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the book's idea is OK, but there are a lot of bugs in codes and seems the books is just the combination of many people's work. Sometime the question and solution is not consistence, In a word, It is definitely not a careful work
Do not worth this much of money
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2 of 2 people found the following review helpful By peraspera19 on February 27, 2013
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The book is an invaluable resource for computer scientists interviewing for software engineer positions. Example problems are organized by the underlying data structures and algorithmic techniques used to solve them. The problems are presented in the first portion of the book, with full solutions given in the second portion. Plus, the authors include a chapter on the non-technical aspects of the interviewing process. If you are interviewing for positions, particularly at difficult companies (Google, Amazon, Microsoft), this book is a wonderful reference!
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2 of 2 people found the following review helpful By D. Mudawal on October 17, 2011
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As other readers pointed out solutions are dull w/o diagrammatic illustration and more likely to be bookish than unique and innovative. Many problems do not discuss corner cases and optimizations which though being trivial are important part of an interview discussion. Lot of data structure / standard algorithm and their variations are not covered especially for guys who don't work on them on daily basis due to their monotonous programming jobs around enterprise tools and IDE's.

That being said you can't ignore the book if you are preparing for a top I.T. company. Even if you have to look similar problems online and their various different solutions, it still is the best book in market for coding puzzles. I am still into the book and would update my review once I go though it.
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4 of 5 people found the following review helpful By A Girl on September 17, 2011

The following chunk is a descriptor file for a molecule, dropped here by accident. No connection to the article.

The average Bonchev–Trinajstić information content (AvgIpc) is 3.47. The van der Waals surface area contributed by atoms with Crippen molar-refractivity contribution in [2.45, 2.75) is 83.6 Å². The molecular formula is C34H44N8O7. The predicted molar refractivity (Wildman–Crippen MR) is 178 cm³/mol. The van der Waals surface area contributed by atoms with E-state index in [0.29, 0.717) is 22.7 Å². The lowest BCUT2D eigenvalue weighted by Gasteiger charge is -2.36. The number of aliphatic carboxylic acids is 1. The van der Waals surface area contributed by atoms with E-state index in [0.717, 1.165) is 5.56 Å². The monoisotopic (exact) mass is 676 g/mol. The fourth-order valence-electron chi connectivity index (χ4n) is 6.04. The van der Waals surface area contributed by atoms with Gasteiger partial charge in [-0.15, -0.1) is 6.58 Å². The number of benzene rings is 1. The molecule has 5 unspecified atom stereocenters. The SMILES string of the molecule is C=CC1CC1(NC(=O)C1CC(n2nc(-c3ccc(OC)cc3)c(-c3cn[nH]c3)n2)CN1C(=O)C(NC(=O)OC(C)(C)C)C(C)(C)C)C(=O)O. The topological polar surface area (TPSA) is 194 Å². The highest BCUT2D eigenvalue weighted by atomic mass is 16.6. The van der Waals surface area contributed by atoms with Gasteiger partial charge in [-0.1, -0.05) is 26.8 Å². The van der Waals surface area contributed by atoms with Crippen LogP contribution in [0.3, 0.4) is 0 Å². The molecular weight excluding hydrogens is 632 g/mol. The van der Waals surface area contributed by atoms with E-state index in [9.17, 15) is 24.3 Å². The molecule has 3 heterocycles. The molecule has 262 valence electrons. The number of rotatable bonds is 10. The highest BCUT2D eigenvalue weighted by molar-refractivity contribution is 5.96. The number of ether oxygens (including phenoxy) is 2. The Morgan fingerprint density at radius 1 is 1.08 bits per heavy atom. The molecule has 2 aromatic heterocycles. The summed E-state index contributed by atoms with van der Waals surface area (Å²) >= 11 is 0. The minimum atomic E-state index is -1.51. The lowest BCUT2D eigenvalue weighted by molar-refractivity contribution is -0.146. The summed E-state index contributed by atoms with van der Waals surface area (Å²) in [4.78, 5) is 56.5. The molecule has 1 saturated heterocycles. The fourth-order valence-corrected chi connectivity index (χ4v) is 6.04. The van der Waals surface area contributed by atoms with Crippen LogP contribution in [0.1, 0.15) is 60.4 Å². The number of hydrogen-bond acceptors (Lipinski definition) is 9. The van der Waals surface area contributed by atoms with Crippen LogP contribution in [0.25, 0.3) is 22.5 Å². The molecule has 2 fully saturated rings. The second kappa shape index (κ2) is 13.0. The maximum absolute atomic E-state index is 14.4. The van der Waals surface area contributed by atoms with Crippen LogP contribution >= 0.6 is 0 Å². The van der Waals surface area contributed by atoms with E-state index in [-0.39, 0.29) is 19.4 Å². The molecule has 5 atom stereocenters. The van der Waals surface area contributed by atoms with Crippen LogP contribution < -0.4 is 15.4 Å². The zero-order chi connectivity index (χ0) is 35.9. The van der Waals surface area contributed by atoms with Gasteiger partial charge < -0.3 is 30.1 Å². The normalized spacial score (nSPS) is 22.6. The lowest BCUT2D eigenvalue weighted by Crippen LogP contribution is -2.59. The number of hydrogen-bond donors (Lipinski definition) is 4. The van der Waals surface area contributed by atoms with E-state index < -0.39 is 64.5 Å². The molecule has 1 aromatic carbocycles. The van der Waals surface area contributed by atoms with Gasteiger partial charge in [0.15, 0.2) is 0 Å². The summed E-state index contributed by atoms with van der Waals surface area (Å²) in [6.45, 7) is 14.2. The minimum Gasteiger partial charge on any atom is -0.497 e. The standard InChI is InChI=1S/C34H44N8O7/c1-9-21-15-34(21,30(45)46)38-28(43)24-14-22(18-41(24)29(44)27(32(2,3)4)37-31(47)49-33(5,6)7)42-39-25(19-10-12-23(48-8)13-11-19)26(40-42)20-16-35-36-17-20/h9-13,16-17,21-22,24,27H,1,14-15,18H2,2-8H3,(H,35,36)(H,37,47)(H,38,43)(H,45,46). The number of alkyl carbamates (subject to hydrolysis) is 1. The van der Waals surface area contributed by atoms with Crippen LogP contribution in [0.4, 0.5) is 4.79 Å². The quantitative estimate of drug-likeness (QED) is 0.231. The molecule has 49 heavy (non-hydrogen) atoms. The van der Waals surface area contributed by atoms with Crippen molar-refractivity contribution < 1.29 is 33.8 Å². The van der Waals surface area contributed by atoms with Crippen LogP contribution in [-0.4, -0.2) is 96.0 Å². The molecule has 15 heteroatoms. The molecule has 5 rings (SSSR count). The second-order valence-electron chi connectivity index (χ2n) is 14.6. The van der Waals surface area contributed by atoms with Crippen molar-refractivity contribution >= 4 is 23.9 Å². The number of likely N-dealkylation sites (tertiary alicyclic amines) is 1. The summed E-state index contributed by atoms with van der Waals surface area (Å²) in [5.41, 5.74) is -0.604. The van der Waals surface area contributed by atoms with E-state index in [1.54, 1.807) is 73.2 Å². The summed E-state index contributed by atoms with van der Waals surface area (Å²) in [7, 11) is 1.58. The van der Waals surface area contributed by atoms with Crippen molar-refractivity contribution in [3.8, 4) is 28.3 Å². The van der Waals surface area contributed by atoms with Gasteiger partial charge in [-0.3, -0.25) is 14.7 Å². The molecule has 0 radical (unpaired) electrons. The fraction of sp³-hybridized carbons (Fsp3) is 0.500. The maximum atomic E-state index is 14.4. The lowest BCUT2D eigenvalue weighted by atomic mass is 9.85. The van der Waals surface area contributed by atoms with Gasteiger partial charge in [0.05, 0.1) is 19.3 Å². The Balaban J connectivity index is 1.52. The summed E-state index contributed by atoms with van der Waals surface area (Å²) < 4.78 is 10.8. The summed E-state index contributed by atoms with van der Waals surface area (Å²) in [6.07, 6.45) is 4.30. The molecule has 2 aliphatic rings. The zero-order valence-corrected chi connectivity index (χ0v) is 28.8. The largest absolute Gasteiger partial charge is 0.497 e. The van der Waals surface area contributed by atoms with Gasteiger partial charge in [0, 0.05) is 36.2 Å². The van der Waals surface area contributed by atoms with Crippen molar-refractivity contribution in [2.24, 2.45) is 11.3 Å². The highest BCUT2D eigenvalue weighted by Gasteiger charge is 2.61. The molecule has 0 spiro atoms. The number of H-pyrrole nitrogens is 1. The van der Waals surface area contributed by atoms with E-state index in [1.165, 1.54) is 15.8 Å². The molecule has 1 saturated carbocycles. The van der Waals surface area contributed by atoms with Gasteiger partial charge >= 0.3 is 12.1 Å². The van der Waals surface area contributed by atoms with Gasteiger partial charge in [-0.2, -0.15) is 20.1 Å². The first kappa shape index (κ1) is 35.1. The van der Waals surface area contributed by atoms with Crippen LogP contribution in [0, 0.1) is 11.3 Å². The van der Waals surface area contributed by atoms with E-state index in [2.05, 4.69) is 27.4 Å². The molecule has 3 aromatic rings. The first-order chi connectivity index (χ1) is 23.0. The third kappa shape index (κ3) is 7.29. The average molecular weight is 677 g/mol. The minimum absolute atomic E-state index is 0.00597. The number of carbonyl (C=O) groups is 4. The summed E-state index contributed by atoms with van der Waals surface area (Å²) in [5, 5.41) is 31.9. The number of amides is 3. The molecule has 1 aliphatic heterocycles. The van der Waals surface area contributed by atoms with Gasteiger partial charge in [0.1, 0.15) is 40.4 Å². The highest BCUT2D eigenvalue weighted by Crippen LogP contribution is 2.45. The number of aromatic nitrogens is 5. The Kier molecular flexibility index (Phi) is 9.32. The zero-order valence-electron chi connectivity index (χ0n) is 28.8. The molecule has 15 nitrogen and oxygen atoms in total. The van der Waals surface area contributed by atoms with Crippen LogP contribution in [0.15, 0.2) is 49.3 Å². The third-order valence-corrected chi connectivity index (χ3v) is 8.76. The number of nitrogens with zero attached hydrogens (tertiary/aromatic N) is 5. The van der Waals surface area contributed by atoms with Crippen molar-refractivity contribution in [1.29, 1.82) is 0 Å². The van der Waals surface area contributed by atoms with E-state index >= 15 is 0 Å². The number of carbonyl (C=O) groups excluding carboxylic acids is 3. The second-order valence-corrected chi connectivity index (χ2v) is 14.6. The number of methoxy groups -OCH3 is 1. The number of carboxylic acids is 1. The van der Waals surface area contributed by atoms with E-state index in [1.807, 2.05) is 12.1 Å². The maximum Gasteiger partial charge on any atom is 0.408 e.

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As many reviews pointed out, the writing is not careful enough in this book. There are errors now and then. Nevertheless, the problems and solutions are still very well worth exploring. And it is good that they have a different style than most other interview problems book in the market.

In sum, this book is best for more advanced readers than beginners. You should have read at least one of the other books (Crack ..., ... exposed) before reading this one. Advanced readers should be able to tell the errors in the book yourself and won't be confused.
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6 of 8 people found the following review helpful By Nyrulez on January 20, 2012
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I have given a lot of interviews for some of the top companies with a fairly ok success rate. Usually a high quality interview requires a good grasp of coding skills (reverse bits), algorithm design (largest palindrome in a string), language expertise (virtual destructors) , brain teasers (lions eating a goat), probability/math (gambler's fallacy or getting a fair toss using a biased coin) and high level design (design me a distributed cache). All of this requires a fairly good background to begin with and a sharp mind as well.

This book covers 2 of these categories very well - algorithms and probability/math. (as the name suggests). And it also has pretty good coverage of high level design topics - nothing trivial at all.
It won't make you an expert Python or C++ programmer nor will it teach you how to code complex array manipulations in a short time. With that expectation set, I think the book is worth for the questions alone - some of the questions really make you think. I don't know if they are original (most aren't), but the categorization and the selection is good. And they also have a very nice approach towards reducing various problems to some well known techniques.

This won't make you an expert in algorithms - but provided that you have a decent background to begin with but are a bit rusty - it will provide a great quality review of many important topics and jog your neurons in the right direction.